From Wikipedia, the free encyclopedia
Jump to navigation Jump to search

Arundina graminifolia
Arundina graminifolia on Kadavoor.jpg
Arundina graminifolia in Kerala
Scientific classification

A. graminifolia
Binomial name
Arundina graminifolia
Type species
Arundina speciosa[2]
(synonym of A. graminifolia)
  • Bletia graminifolia D.Don
  • Arundina bambusifolia Lindl.
  • Cymbidium bambusifolium Roxb.
  • Arundina chinensis Blume
  • Arundina speciosa Blume
  • Arundina densa Lindl.
  • Cymbidium meyenii Schauer
  • Arundina meyenii (Schauer) Rchb.f.
  • Arundina philippii Rchb.f.
  • Arundina pulchella Teijsm. & Binn.
  • Cymbidium speciosum Reinw. ex Lindl.
  • Arundina pulchra Miq.
  • Arundina densiflora Hook.f.
  • Limodorum graminifolium Buch.-Ham. ex Hook.f.
  • Arundina sanderiana Kraenzl.
  • Arundina speciosa var. sarasinorum Schltr.
  • Arundina maculata J.J.Sm.
  • Arundina chinensis var. major S.Y.Hu
  • Arundina graminifolia var. chinensis (Blume) S.S.Ying

Arundina graminifolia is a species of orchid and the sole accepted species of the genus Arundina. This tropical Asiatic genus extends from India, Sri Lanka, Nepal, Thailand, Vietnam, the Ryukyu Islands, Malaysia, Singapore, China to Indonesia, the Philippines and New Guinea. It has become naturalized in Réunion, Fiji, French Polynesia, Micronesia, the West Indies, Costa Rica, Panama and Hawaii.[3][5] It is also called bamboo orchid.[6]


Arundina graminifolia is a terrestrial, perennial orchid with reedy stems, forming into large clumps growing to a height between 70 cm and 2 m.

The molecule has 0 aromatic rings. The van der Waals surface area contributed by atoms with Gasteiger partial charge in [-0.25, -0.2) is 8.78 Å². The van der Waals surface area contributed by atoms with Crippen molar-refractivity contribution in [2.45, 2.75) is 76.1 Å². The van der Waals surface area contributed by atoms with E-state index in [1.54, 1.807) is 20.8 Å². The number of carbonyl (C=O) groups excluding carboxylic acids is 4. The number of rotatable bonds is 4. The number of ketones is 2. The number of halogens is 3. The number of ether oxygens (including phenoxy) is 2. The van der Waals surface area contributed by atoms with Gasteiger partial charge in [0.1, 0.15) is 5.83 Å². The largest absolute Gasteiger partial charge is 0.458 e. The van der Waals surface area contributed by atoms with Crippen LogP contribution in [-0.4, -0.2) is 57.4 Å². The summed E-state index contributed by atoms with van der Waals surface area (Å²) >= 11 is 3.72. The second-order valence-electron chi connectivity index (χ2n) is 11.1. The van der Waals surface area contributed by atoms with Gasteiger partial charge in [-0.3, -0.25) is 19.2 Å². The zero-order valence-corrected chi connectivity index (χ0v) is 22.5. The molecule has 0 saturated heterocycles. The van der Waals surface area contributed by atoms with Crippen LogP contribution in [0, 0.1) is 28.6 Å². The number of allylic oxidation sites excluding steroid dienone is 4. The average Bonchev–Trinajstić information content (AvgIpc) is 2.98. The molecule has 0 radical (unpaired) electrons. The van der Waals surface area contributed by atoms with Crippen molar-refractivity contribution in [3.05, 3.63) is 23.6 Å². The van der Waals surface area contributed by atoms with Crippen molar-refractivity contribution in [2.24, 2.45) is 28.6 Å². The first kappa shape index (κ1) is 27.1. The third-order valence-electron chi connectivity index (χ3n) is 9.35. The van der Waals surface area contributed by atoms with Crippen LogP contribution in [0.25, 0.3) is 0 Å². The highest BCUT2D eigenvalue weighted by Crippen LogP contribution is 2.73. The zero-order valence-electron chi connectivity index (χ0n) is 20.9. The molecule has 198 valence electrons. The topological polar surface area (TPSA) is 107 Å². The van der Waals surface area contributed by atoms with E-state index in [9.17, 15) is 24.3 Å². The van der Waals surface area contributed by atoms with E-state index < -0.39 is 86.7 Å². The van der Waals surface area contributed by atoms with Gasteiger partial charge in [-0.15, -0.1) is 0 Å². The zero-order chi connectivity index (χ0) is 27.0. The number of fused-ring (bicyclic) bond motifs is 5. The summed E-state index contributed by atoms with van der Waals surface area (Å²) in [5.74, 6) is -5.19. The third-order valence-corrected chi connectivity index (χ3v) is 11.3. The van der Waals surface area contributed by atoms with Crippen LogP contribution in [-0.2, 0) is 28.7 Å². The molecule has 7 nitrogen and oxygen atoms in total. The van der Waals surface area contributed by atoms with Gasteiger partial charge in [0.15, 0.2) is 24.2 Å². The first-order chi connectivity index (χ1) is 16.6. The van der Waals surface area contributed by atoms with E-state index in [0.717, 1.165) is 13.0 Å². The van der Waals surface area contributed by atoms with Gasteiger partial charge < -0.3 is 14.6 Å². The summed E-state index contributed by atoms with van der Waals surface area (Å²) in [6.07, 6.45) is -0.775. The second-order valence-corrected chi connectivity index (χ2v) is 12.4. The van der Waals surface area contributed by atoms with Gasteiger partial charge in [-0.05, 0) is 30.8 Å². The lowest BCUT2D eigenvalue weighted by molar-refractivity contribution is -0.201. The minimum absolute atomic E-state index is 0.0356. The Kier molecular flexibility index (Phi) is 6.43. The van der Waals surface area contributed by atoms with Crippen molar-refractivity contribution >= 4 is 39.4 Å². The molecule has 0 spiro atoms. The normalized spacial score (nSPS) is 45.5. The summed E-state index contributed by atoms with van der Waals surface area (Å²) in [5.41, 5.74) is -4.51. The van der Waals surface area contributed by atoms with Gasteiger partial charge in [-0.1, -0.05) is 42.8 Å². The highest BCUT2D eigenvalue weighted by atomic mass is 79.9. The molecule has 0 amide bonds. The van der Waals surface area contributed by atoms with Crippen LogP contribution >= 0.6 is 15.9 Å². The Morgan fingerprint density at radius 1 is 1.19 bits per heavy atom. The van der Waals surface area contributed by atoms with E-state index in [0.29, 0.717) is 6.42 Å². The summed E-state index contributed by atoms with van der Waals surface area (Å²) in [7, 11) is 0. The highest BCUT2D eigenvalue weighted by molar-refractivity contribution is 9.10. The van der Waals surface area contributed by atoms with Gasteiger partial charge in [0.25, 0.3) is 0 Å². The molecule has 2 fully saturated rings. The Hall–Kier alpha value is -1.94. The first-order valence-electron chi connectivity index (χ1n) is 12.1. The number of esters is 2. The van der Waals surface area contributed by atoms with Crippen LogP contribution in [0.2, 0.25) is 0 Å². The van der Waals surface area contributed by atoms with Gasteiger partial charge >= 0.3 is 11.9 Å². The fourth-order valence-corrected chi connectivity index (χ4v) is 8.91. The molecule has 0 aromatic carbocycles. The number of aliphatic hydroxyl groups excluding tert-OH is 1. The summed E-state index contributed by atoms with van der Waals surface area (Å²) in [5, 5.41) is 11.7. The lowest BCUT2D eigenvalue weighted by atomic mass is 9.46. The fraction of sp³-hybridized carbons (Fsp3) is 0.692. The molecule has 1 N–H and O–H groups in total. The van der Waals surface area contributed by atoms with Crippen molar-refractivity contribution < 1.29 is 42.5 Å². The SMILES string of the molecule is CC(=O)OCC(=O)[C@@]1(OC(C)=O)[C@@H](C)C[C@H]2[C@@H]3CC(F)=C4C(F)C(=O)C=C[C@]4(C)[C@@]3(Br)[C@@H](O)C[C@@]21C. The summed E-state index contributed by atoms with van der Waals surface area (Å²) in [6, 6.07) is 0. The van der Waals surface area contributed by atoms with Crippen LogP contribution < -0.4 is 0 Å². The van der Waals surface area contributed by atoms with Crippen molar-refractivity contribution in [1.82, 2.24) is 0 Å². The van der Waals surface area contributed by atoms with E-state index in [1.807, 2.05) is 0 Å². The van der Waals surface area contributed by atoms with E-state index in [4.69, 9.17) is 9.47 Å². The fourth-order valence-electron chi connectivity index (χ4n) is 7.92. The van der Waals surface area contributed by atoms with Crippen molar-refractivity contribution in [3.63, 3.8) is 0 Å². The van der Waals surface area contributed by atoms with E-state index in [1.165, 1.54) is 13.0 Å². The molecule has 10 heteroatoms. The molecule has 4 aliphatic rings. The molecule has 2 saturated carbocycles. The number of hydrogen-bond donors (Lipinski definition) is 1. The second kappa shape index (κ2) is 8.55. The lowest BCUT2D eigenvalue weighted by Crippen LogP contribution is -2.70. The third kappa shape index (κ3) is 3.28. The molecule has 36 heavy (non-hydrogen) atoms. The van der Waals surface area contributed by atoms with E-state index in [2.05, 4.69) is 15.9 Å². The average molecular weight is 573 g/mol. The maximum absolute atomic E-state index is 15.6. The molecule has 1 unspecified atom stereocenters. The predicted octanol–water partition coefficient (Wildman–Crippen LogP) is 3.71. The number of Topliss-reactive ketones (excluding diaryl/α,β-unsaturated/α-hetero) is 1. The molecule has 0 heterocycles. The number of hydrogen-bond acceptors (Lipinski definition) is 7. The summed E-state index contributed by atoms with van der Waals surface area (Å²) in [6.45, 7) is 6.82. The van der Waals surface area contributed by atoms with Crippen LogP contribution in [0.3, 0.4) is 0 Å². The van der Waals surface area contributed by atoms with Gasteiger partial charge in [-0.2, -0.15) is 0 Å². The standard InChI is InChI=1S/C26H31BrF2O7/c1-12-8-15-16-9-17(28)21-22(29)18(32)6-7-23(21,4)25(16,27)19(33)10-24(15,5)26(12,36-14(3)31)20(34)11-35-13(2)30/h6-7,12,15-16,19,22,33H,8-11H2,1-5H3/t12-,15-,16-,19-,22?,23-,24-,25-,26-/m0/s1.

The plaited linear leaves are oblong lanceolate, with a length of 9 to 19 cm and a width of 0.8 to 1.5 cm. The apex is acuminate. There are amplexicaul (clasping the stem) sheathing stipules.

Arundina graminifolia, Fraser's Hill, Malaysia

This orchid blooms in summer and autumn, showing rather open clusters of showy terminal flowers, ten at the most. They bloom in succession on the terminal racemes, which are 7 to 16 cm long. These flowers, 5 – 8 cm in diameter, are a rosy lilac and white disk with a purple lip. The bracts are wide triangular and surround the main stalk of the flower cluster. The occasional fertilized seed pods contain minute powdery seeds, and small plants often develop near the cane ends after flowering, and likely aid in propagation if allowed to reach the soil.

With only 200 of the plant to be recorded growing naturally in Singapore, the species is close to extinction there, largely caused by the destruction of its natural habitat, namely the rainforests and mangrove forests. The remaining plants, commonly called Tapah weeds, can be found in the secondary forests or at the forest fringes. It is however very common in road cuts and other disturbed areas in full sun in Sarawak, East Malaysia, where it often is the most common flowering plant to be seen along the roadsides.


Two varieties are currently recognized (May 2014):[3]

  • Arundina graminifolia var. graminifolia
  • Arundina graminifolia var. revoluta (Hook.f.) A.L.Lamb in C.L.Chan. & al. - from Assam and Sri Lanka east to Vietnam and south to Java



  1. ^ Blume, Carl (Karl) Ludwig von. 1825. Bijdragen tot de flora van Nederlandsch Indië 8: 401
  2. ^ lectotype designated by Garay et Sweet, Orchids S. Ryukyu Islands 52. 1974
  3. ^ a b c Kew World Checklist of Selected Plant Families, Arundina graminifolia
  4. ^ Kew World Checklist of Selected Plant Families, Arundina graminifolia subsp. graminifolia
  5. ^ US Department of Agriculture Plants profile
  6. ^ See e.g. Das, S & Duttachoudhury, Manabendra & Mazumder, Pranab. (2013). In vitro propagation of Arundina graminifolia D. Don. Hochr - A bamboo orchid. Asian Journal of Pharmaceutical and Clinical Research. 6. 156-158.

External links[edit]